I hope this helps - please remember that the HR department at your new organisation have probably seen this several times before and they should treat your application and admission with tact. It's illegal for them to pass that information on to anyone who is not involved with the application or (in certain cases) those involved in managing your employment.

    I know plenty of great people who have criminal records who I'd happily trust to look after my kids. I am sure you are one of those people.

    Best wishes,



    Olly
  • Former MemberFormer Member Posts: 1,876,324 The Mix Honorary Guru
    There was a thread a while back about someone who had not declared that they had a criminal record and ended up loosing thier job - whilst he had comitted a more serious offence and been in prison I would still urge that you declare it to be on the safe side.
  • Former MemberFormer Member Posts: 1,876,324 The Mix Honorary Guru
    thanks for the replys guys, especially Olly_B, that was helpfull.

    so far i have just not applied for jobs where it says CRB clearance required, so i'm trying to avoid them.

    i know drunk and disordely is not a huge ordeal but its still going to make me look bad on my application, they would sooner go for somebody whos never been arrested rather than me, whos been arrested 4 times and been to court :( grrr guess i have only got myself to blame :mad:
  • Olly_BOlly_B Mod-u-like Posts: 222 Settling in
    Hi Lover,

    I can totally understand why you feel the way you do about your criminal history, but a good organisation would not turn down an otherwise excellent candidate simply because of their criminal history if it posed no threat to their employment.

    Walk into any office or place of work, and if you had magic eyes, you'd be able to discover the number of people who have a criminal past. As I said in my last email, 1 in 6 people in the country have a criminal record and of those 90% are men, so that is about 1 in 3 men.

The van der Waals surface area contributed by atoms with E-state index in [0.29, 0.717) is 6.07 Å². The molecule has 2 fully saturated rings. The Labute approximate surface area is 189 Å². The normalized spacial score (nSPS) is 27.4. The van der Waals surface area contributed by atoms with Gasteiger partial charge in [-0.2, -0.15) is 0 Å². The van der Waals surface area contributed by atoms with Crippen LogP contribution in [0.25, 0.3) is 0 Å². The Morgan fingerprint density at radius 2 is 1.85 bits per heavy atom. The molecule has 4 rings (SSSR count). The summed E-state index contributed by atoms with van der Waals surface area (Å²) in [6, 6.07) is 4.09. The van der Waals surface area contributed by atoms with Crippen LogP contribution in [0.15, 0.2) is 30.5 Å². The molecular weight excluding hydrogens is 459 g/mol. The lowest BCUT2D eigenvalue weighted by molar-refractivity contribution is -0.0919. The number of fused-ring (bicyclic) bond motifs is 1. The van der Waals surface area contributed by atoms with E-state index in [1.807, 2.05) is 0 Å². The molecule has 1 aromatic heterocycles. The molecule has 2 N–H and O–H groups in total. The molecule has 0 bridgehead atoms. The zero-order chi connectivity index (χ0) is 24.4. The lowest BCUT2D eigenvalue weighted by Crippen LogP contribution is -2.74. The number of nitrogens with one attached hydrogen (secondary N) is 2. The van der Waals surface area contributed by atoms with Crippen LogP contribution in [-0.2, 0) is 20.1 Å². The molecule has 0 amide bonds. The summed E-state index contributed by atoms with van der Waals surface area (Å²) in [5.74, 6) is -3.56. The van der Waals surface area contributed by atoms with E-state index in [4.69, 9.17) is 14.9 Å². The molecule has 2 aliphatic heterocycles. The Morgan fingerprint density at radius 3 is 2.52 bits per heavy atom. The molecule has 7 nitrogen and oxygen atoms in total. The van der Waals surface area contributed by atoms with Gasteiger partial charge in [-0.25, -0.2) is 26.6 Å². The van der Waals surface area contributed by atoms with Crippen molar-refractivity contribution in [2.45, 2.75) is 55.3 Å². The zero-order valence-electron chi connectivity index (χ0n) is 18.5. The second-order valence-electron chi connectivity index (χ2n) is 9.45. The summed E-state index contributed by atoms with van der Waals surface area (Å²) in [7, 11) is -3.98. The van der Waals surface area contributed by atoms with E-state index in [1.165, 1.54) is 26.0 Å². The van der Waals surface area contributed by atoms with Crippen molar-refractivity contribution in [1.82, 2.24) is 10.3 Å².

You've said you've stopped drinking as a result of your conviction. I think that's a really positive step, and although you might not want to, it's almost worth being proactive in mentioning it. Some employers, especially those working with disengaged young people, like people with a bit of 'life experience'.

    Olly
  • Former MemberFormer Member Posts: 1,876,324 The Mix Honorary Guru
    I am female, so thats means i am one of only a few girls with a criminal record :(

    Also, was filling out an application form yesterday, it said "have you ever been convicted of a criminal act".... what does it mean when it says convicted?? i thought convicts were prisioners lol x
  • Olly_BOlly_B Mod-u-like Posts: 222 Settling in
    Hi Lover,

    A criminal conviction is anything where you have been convicted in a court of law; ie you were taken to court and the judge/jury decided that you were guilty of that offence. It does not include police cautions or reprimands.

    You may find it useful to talk to someone at Nacro, on (freephone) 0800 0181 259 or 020 7840 6464.

    Hope that helps...


    Olly
  • Former MemberFormer Member Posts: 1,876,324 The Mix Honorary Guru
    does a CRB check only show up crimes which were committed in the UK?
  • Former MemberFormer Member Posts: 1,876,324 The Mix Honorary Guru
    drunk and disorderly

    hi im 18 i was 17 when i got aressted for bein drunk and disorderly but it was a first time offence and they didn't caution me first they just gave me the 80 quid fine and because i didn't pay ive just got a call from them saying i need to go to my nearest police station and ill probly be delt with by the courts but it was the first time ive been in trouble with the police?
  • Former MemberFormer Member Posts: 1,876,324 The Mix Honorary Guru
    well tbh
    u've brought this on yourself by not paying the fine
    of course they are going to take you to court for not paying a fine
    this will probaly go down on record and be seen by the CRB checks
    i'm not 100% but thats what i think will happen
  • Former MemberFormer Member Posts: 1,876,324 The Mix Honorary Guru
    AFAIK anything that's more than a caution shows up on CRB? (Maybe even cautions?)
  • Former MemberFormer Member Posts: 1,876,324 The Mix Honorary Guru
    xxrach09xx wrote: »
    hi im 18 i was 17 when i got aressted for bein drunk and disorderly but it was a first time offence and they didn't caution me first they just gave me the 80 quid fine and because i didn't pay ive just got a call from them saying i need to go to my nearest police station and ill probly be delt with by the courts but it was the first time ive been in trouble with the police?



    If you had just paid the fine then that would have been the end of it. You wouldn't have had a criminal record, only a police one (which is only checkable by the police).
    By not paying the fine, you will get a criminal conviction, and a bigger fine than you would have had normally, it's usually doubled with costs added on.
  • Former MemberFormer Member Posts: 1,876,324 The Mix Honorary Guru
    xxrach09xx wrote: »